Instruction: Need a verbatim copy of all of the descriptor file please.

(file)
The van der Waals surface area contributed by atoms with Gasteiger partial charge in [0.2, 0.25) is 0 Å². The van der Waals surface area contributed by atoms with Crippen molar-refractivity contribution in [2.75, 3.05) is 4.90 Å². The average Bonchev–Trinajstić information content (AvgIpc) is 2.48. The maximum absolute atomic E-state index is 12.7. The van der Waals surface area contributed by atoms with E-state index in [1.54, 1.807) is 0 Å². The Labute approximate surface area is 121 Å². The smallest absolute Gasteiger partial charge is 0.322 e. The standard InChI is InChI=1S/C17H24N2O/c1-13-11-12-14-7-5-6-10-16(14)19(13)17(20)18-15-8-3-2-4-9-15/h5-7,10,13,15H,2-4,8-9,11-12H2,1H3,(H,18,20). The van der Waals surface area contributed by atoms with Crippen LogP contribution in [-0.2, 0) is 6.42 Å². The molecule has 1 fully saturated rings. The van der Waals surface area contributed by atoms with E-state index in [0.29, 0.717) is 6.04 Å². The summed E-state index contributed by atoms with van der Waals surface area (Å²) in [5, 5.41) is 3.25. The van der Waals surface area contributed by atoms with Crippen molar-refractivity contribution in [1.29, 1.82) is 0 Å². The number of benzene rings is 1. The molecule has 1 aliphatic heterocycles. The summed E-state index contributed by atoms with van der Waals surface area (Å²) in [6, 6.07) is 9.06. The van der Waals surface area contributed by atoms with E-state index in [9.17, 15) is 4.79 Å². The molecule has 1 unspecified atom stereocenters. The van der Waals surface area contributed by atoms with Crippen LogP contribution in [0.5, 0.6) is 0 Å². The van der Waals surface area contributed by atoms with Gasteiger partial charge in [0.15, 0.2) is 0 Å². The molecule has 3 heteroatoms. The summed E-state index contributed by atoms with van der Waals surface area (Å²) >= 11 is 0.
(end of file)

The van der Waals surface area contributed by atoms with Gasteiger partial charge in [0.2, 0.25) is 0 Å². The van der Waals surface area contributed by atoms with Crippen molar-refractivity contribution in [2.75, 3.05) is 4.90 Å². The average Bonchev–Trinajstić information content (AvgIpc) is 2.48. The maximum absolute atomic E-state index is 12.7. The van der Waals surface area contributed by atoms with E-state index in [1.54, 1.807) is 0 Å². The Labute approximate surface area is 121 Å². The smallest absolute Gasteiger partial charge is 0.322 e. The standard InChI is InChI=1S/C17H24N2O/c1-13-11-12-14-7-5-6-10-16(14)19(13)17(20)18-15-8-3-2-4-9-15/h5-7,10,13,15H,2-4,8-9,11-12H2,1H3,(H,18,20). The van der Waals surface area contributed by atoms with Crippen LogP contribution in [-0.2, 0) is 6.42 Å². The molecule has 1 fully saturated rings. The van der Waals surface area contributed by atoms with E-state index in [0.29, 0.717) is 6.04 Å². The summed E-state index contributed by atoms with van der Waals surface area (Å²) in [5, 5.41) is 3.25. The van der Waals surface area contributed by atoms with Crippen molar-refractivity contribution in [1.29, 1.82) is 0 Å². The number of benzene rings is 1. The molecule has 1 aliphatic heterocycles. The summed E-state index contributed by atoms with van der Waals surface area (Å²) in [6, 6.07) is 9.06. The van der Waals surface area contributed by atoms with E-state index in [9.17, 15) is 4.79 Å². The molecule has 1 unspecified atom stereocenters. The van der Waals surface area contributed by atoms with Crippen LogP contribution in [0.5, 0.6) is 0 Å². The van der Waals surface area contributed by atoms with Gasteiger partial charge in [0.15, 0.2) is 0 Å². The molecule has 3 heteroatoms. The summed E-state index contributed by atoms with van der Waals surface area (Å²) >= 11 is 0.